Should We Routinely Measure Renin Levels to Diagnose and Treat Patients With Hypertension? (Part I)

The Argument For

Phyllis August, MD, MPH

Disclosures
In This Article

Introduction

The validity as well as the usefulness of measuring components of the renin-angiotensin-aldosterone system in the diagnosis and treatment of patients with elevated blood pressure (BP) has been debated for many years. Advocates of measuring plasma renin activity argue that this approach leads to individualized treatment, which is more likely to lower BP in a timely manner with fewer drugs.[1] Additionally, curable forms of secondary hypertension will be identified earlier. Opponents argue that tailoring antihypertensive therapy based on renin sodium profiling, compared with a conventional approach to treatment, has never been demonstrated to lead to improved clinical outcomes such as reduction in stroke, coronary artery disease, and cardiovascular mortality.[2] Both arguments clearly have merit, and I propose a reasonable approach to using the renin sodium profile based on available data. I also support the idea of further clinical investigation of the use of renin profiling to better establish its utility.

It is worth emphasizing some widely publicized, yet nevertheless disheartening, facts regarding treatment of hypertension. Hypertension is the most treatable and prevalent risk factor for cardiovascular disease. It has been more than adequately demonstrated that lowering BP reduces cardiovascular morbidity and mortality. Nevertheless, only 36% of patients with hypertension have adequately controlled BP.[2] There remain some major unresolved issues regarding the treatment of hypertension. For example, the optimum BP treatment targets have not been adequately identified. Although the cumulative evidence suggests that the most important determinant of cardiovascular outcome in patients with hypertension is achieving lower BP, there is a large body of reasonably persuasive evidence that specific antihypertensive agents may have benefits beyond BP lowering. Considerable resources have been consumed in an attempt to determine the ideal approach to initial treatment of hypertension, despite the realization that to achieve BP targets, many, if not most, patients will require more than one drug, thus diminishing the importance of this question.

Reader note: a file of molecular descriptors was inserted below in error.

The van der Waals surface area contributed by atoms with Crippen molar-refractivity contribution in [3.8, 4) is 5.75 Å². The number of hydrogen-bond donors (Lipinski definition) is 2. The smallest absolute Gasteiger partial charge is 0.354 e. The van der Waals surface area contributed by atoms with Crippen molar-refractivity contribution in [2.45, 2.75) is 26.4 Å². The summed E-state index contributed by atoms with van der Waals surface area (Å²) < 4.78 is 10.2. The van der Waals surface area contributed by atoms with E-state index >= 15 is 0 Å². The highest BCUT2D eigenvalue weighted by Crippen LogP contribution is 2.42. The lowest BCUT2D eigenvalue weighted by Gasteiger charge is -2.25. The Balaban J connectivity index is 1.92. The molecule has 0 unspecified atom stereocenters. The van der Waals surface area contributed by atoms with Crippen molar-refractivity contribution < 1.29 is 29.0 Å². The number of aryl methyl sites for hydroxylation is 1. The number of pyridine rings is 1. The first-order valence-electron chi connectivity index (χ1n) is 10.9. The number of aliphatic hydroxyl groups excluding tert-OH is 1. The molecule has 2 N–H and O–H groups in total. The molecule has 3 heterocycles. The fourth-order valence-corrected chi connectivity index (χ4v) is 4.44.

The treatment of the individual patient with hypertension is not as straightforward as implied by guidelines. Patients with hypertension may present to the physician with a variety of different situations, making application of guidelines less helpful. For example, patients may present untreated with newly diagnosed hypertension -- the easiest scenario to deal with. They may present with inadequately controlled BP on one or more drugs, in which case the physician must decide whether to add additional medication or to switch from one drug to another. Patients may present with resistant hypertension on multiple drugs, or they may present with intolerable adverse effects of therapy. Each of these scenarios presents unique challenges.

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